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Horizon Project

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    I’ve just watched the truly terrifying horizon project video, which if fully implemented would surely cause the bankruptcy of the club. The previous proposal what might be called the Holloway proposal pales by comparison. The more I watched the video the more I realised that the club is absolutely perfect as it is now bar a few tweaks. Who are these people who dislike the east wing so much – to my mind the east wing is excellent – fully functional for the clubs purposes. The idea of having another swimming pool is laughable. I swim a lot in the indoor pool and always feel blessed that there are so few people there. The catering definitely needs improving to bring it into line with a Soho House type offering. Hey teacher leave our club alone! – with apologies to Pink Floyd!


    How right you are Mr Eggins.

    “The previous proposal what might be called the Holloway proposal pales by comparison”

    The Holloway proposal covered one project to be executed in just over two years.

    The Horizon Project is more like a twenty year plan – but capable of being executed in less if members wish – and covering a significantly larger number of activities.

    If that is not clear Mr Eggins then you need to let the Project Management know as I’m getting my information from the same source as you.



    Mr Eggins.

    Overnight thought but first I feel it is a bit unfair to call this the Holloway plan. Chairmen before him espoused the scheme with similar enthusiasm.

    Richard will have more precise figures but if you want to compare that project with the Horizon project you could compare costs per annum.

    The scheme you mention would, if the world had not had Covid, have taken just over two years and cost something in excess of £26m.

    Horizon has listed opportunities costing a bit more than double that but has suggested the expenditure could be spread over about ten times the length of time – and don’t forget almost any element could be cancelled from the list as the years, and needs, progressed.

    I have to challenge your opening sentence but would be fascinated to hear you justify it.



    This is just to confirm that each individual project within any programme that members may approve will be decided on, in sequence, over a period of 10 years+. At each step, we can review whether the Club’s needs and finances are developing as anticipated, and incorporate experience from implementing the previous projects. It does not seem plausible that the programme will bankrupt the club, because projects will be committed to only after members have voted to increase subscriptions, if that is needed to fund them. It is correct to say that some of the potential choices will increase subscriptions.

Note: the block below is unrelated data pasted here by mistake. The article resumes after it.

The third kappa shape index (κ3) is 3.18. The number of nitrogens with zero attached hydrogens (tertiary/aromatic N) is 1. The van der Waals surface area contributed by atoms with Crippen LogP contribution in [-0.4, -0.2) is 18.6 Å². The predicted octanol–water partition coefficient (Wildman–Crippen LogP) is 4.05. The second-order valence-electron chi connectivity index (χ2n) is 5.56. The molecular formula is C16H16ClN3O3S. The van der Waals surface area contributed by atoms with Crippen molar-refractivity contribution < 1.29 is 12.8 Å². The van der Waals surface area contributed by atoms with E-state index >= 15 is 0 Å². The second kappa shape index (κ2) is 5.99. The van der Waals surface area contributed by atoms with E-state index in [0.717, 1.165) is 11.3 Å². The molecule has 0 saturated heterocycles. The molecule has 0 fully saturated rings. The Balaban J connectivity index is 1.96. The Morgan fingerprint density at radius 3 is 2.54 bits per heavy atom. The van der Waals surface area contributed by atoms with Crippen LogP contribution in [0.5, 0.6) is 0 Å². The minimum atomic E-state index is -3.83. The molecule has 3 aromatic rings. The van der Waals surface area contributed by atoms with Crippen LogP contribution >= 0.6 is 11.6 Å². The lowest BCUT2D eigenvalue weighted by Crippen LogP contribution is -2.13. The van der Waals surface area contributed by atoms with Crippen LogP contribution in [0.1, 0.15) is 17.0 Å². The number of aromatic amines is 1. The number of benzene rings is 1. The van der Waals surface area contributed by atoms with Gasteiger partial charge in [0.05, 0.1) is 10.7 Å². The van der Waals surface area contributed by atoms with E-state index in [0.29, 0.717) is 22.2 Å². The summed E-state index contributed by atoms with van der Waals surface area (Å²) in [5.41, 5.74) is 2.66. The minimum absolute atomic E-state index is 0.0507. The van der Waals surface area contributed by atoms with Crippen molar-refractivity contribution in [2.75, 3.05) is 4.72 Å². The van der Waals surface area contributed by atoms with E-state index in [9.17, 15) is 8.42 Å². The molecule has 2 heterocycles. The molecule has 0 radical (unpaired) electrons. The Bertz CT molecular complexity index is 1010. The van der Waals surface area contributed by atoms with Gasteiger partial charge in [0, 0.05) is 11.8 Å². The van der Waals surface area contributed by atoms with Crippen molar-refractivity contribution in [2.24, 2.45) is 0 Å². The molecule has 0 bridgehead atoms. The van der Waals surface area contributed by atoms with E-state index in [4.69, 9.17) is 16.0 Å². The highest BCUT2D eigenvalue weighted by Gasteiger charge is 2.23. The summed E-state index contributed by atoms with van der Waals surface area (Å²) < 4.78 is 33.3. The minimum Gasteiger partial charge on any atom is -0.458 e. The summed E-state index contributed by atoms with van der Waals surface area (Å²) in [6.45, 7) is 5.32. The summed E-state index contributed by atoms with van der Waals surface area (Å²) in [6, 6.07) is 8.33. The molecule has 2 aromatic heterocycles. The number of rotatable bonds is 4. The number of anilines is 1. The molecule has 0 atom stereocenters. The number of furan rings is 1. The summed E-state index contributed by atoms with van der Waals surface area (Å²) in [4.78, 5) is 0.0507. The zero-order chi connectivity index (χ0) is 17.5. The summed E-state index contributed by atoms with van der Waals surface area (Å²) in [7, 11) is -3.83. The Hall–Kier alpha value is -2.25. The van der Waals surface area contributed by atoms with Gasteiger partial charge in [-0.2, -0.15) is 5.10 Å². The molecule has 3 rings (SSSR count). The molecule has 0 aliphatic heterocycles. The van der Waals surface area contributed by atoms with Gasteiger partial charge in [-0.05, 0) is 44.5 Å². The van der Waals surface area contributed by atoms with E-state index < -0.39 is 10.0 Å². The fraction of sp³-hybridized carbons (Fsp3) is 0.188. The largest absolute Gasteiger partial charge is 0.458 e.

Why then do we ask members to consider now different programmes for the next1–20 years? The reasons to think about a 10-20 year programme as we are doing are several :

    1. the configuration of each building depends, in part, on what we will do in the other buildings
    2. It takes a long time to create capacity that members may want; for example, we can anticipate our changing member numbers and demographics with some confidence, and we have the opportunity, if we wish, to create facilities that will be ready when they are needed; if we only react to problems when they are manifest, we will be 3-5 years behind where we could be
    3. We must be thoughtful and coherent in how we use such planning permission flexibility as we may have
    4. We need to bring in cash in advance of committing to building projects, to avoid financial risks.

    There are real choices to be made, and there is an option for minimal as well as more extensive (and expensive) renewal of our facilities. Each path will have different impacts on the extent and quality of services that are provided and on subscriptions.

    Unfortunately, what is not on offer is the possibility to keep things exactly as they are: with current membership policies we face steady increases in member numbers and, for example, a very fast increase in the number of child members – an 80% increase first in under 10s, then in teenagers, if our members in their thirties bring their children into the club at the same rate as our members in their 40s have done! Similarly, we can predict ageing of older members and that, too, is leading to changes in club usage.

    It is certainly a viable choice to handle these changes within the constraints of existing facilities (which would be properly maintained), bu that does mean members would have to accept more crowding and the greater use of reservation systems, restricted access and so on. However, they would benefit from lower subscriptions and less construction disruption. Our task is to find out which path members would prefer, from several that we have identified that are all viable and none of which will be allowed to threaten bankruptcy of the club.

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